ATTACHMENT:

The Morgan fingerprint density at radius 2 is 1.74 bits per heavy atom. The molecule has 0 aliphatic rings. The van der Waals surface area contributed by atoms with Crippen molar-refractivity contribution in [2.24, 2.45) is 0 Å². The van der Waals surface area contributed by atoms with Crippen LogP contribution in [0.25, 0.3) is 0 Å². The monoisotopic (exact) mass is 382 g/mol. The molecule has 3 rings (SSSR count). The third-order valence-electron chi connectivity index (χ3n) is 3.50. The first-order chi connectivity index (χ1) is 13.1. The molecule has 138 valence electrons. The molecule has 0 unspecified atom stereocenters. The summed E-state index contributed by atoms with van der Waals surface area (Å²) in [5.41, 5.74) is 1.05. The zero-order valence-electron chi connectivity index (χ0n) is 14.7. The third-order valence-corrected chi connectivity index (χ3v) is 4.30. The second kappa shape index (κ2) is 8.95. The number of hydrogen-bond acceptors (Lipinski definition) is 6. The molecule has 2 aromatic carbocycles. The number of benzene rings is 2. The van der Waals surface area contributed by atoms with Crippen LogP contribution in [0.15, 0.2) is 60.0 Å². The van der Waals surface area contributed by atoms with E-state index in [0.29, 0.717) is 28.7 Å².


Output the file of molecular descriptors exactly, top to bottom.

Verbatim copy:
The Morgan fingerprint density at radius 2 is 1.74 bits per heavy atom. The molecule has 0 aliphatic rings. The van der Waals surface area contributed by atoms with Crippen molar-refractivity contribution in [2.24, 2.45) is 0 Å². The van der Waals surface area contributed by atoms with Crippen LogP contribution in [0.25, 0.3) is 0 Å². The monoisotopic (exact) mass is 382 g/mol. The molecule has 3 rings (SSSR count). The third-order valence-electron chi connectivity index (χ3n) is 3.50. The first-order chi connectivity index (χ1) is 13.1. The molecule has 138 valence electrons. The molecule has 0 unspecified atom stereocenters. The summed E-state index contributed by atoms with van der Waals surface area (Å²) in [5.41, 5.74) is 1.05. The zero-order valence-electron chi connectivity index (χ0n) is 14.7. The third-order valence-corrected chi connectivity index (χ3v) is 4.30. The second kappa shape index (κ2) is 8.95. The number of hydrogen-bond acceptors (Lipinski definition) is 6. The molecule has 2 aromatic carbocycles. The number of benzene rings is 2. The van der Waals surface area contributed by atoms with Crippen LogP contribution in [0.15, 0.2) is 60.0 Å². The van der Waals surface area contributed by atoms with E-state index in [0.29, 0.717) is 28.7 Å².